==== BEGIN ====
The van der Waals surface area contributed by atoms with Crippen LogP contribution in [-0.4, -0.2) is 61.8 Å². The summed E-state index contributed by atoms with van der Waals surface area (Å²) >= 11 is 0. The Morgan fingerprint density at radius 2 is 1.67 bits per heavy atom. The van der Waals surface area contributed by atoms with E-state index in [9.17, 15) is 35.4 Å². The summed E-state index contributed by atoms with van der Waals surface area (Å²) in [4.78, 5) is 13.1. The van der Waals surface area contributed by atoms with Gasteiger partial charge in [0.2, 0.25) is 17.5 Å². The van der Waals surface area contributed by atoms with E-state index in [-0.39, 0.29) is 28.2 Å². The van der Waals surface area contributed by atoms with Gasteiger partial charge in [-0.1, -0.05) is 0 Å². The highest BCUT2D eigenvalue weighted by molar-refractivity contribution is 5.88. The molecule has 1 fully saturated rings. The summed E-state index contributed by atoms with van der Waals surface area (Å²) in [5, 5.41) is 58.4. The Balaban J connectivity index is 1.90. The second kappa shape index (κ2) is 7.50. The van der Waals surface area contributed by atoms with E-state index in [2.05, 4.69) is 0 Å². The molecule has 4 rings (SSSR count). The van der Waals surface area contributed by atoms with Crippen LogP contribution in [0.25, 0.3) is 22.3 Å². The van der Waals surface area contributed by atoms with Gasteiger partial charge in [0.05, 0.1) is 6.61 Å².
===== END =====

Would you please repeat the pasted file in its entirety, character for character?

The van der Waals surface area contributed by atoms with Crippen LogP contribution in [-0.4, -0.2) is 61.8 Å². The summed E-state index contributed by atoms with van der Waals surface area (Å²) >= 11 is 0. The Morgan fingerprint density at radius 2 is 1.67 bits per heavy atom. The van der Waals surface area contributed by atoms with E-state index in [9.17, 15) is 35.4 Å². The summed E-state index contributed by atoms with van der Waals surface area (Å²) in [4.78, 5) is 13.1. The van der Waals surface area contributed by atoms with Gasteiger partial charge in [0.2, 0.25) is 17.5 Å². The van der Waals surface area contributed by atoms with E-state index in [-0.39, 0.29) is 28.2 Å². The van der Waals surface area contributed by atoms with Gasteiger partial charge in [-0.1, -0.05) is 0 Å². The highest BCUT2D eigenvalue weighted by molar-refractivity contribution is 5.88. The molecule has 1 fully saturated rings. The summed E-state index contributed by atoms with van der Waals surface area (Å²) in [5, 5.41) is 58.4. The Balaban J connectivity index is 1.90. The second kappa shape index (κ2) is 7.50. The van der Waals surface area contributed by atoms with E-state index in [2.05, 4.69) is 0 Å². The molecule has 4 rings (SSSR count). The van der Waals surface area contributed by atoms with Crippen LogP contribution in [0.25, 0.3) is 22.3 Å². The van der Waals surface area contributed by atoms with Gasteiger partial charge in [0.05, 0.1) is 6.61 Å².